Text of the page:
Tue | Jul 17, 2018

Research into possible vaccine for Zika virus begins

Published:Thursday | January 28, 2016 | 12:00 AM
Kerly Ariza, 17 and 20 weeks pregnant, stands at her home in Ibague, Colombia, on Tuesday. Ariza was diagnosed with clinical symptoms of the Zika virus at a local hospital and is awaiting the results of laboratory tests.
A city worker fumigates to combat the Aedes aegypti mosquitoes that transmit the Zika virus at the San Judas Community in San Salvador, El Salvador.
Young residents run away and others cover their faces as a municipal worker sprays insecticide to combat the Aedes aegypti mosquitoes that transmit the Zika virus at the Imbiribeira neighbourhood in Recife, Pernambuco state, Brazil.


The US government is beginning research into a possible vaccine for the mosquito-borne Zika virus that is suspected of causing an unusual birth defect as it spreads in Latin America.

Don't expect protection anytime soon, vaccine development typically takes years.

"This is not going to be overnight,"

Dr Anthony Fauci of the National Institutes of Health (NIH) said in an interview with AP.

But there are vaccines in various stages of development for other viruses in the same family; dengue, West Nile and chikungunya, that offer a pattern for creating something similar against Zika, said Fauci, who directs NIH's National Institute of Allergy and Infectious Diseases.

NIH researchers have begun some initial work, and the agency also plans to boost funding to some Brazilian scientists to accelerate Zika-related research, he said.

In the meantime, an update on the fight against the Zika virus that health officials suspect is linked to a wave of birth defects in Brazil has revealed that:




Health officials in Helsinki said that a Finnish tourist was infected by the Zika virus after visiting the Maldives last summer. Epidemiologist Jussi Sane at the National Institute for Health and Welfare said it was a minor infection and the man was well and had been allowed home soon after being treated by doctors in June 2015. Sane said yesterday that it was the first known case in which the infection was linked to the Maldives. The virus has long been present in Africa and Asia and it has caused alarm after appearing last year in Brazil, where it is suspected of causing birth defects.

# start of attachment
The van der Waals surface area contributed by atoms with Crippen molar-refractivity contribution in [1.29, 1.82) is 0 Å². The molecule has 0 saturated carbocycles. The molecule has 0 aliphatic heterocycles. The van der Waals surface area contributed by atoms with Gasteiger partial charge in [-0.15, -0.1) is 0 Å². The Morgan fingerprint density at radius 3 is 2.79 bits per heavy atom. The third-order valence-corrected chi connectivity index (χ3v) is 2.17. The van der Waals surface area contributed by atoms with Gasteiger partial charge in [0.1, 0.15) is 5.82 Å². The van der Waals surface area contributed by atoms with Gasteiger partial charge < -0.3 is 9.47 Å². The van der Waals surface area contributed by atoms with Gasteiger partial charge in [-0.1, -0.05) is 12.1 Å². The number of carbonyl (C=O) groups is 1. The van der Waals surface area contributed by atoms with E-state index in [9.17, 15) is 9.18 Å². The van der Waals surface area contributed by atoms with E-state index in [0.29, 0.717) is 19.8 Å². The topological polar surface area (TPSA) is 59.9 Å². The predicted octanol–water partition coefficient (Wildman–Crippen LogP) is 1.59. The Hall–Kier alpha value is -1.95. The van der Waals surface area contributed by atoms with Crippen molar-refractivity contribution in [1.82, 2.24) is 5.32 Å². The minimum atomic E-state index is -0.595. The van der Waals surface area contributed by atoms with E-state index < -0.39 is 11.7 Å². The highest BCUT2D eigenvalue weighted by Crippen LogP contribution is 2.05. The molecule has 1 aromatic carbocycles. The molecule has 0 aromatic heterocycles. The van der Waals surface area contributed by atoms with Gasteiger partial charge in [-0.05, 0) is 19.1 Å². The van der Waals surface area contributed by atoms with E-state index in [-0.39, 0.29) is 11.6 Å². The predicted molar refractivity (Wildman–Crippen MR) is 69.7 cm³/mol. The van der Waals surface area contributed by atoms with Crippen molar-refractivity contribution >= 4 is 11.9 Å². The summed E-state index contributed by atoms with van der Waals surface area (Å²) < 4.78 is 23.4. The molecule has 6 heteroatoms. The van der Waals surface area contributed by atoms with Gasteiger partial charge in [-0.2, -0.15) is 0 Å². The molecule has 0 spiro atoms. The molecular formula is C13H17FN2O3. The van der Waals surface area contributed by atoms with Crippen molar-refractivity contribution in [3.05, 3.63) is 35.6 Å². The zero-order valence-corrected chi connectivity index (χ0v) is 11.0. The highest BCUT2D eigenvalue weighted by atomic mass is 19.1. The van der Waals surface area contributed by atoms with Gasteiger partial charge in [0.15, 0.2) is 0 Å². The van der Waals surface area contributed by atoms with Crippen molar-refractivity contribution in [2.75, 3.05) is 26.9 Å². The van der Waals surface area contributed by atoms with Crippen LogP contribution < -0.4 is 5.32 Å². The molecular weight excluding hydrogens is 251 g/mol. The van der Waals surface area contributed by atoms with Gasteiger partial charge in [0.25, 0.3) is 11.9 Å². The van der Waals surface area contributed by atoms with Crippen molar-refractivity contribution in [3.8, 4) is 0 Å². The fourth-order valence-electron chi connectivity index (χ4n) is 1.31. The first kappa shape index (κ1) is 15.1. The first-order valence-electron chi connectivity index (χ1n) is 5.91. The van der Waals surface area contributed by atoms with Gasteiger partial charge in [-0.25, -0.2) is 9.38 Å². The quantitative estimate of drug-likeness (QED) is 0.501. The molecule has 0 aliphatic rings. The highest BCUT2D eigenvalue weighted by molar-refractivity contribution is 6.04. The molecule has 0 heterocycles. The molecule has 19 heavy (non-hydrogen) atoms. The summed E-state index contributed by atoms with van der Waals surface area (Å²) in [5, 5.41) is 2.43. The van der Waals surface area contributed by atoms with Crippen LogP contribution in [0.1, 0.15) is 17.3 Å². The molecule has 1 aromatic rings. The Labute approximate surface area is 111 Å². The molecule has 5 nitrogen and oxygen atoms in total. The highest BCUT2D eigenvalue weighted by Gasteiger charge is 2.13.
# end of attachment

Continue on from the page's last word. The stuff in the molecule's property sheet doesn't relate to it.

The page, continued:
Venezuela's medical community is demanding that the government publish statistics about infections by the Zika virus and warning it could already be alarmingly widespread. Venezuela's Ministry of Health has so far only confirmed the presence of the mosquito-borne illness in the country bordering Brazil, where Zika is suspected of causing birth defects. The ministry stopped publishing data on all epidemic diseases a year ago. Former Health Minister Jose Felix Oletta said it is unacceptable that the government has waited so long to release Zika statistics and begin working to contain the virus. Non-government organisations have reported a sharp increase in unusual fevers here.




Portugal's National Director for Health said five Portuguese are infected with Zika after visiting Brazil. Francisco Jorge tells public broadcaster RTP there's one other "very probable" but unconfirmed case of a Portuguese who recently visited Colombia. All are adults, he said, without providing further details. European officials have said they expect to see cases of the Zika virus among travellers, but say local transmission is unlikely.




Ugandan researchers said the mosquito-transmitted Zika virus is not considered a threat in the African country where it was first discovered in a monkey in 1947. Virologist Julius Lutwama with the Uganda Virus Research Institute said yesterday there has never been a known outbreak in Uganda, though a few samples have tested positive over the years. He said Zika is "not a very important disease" on a continent where malaria, also transmitted by mosquitoes, is the major killer. Zika virus is named for a forest just outside Uganda's capital, Kampala, where it was first identified.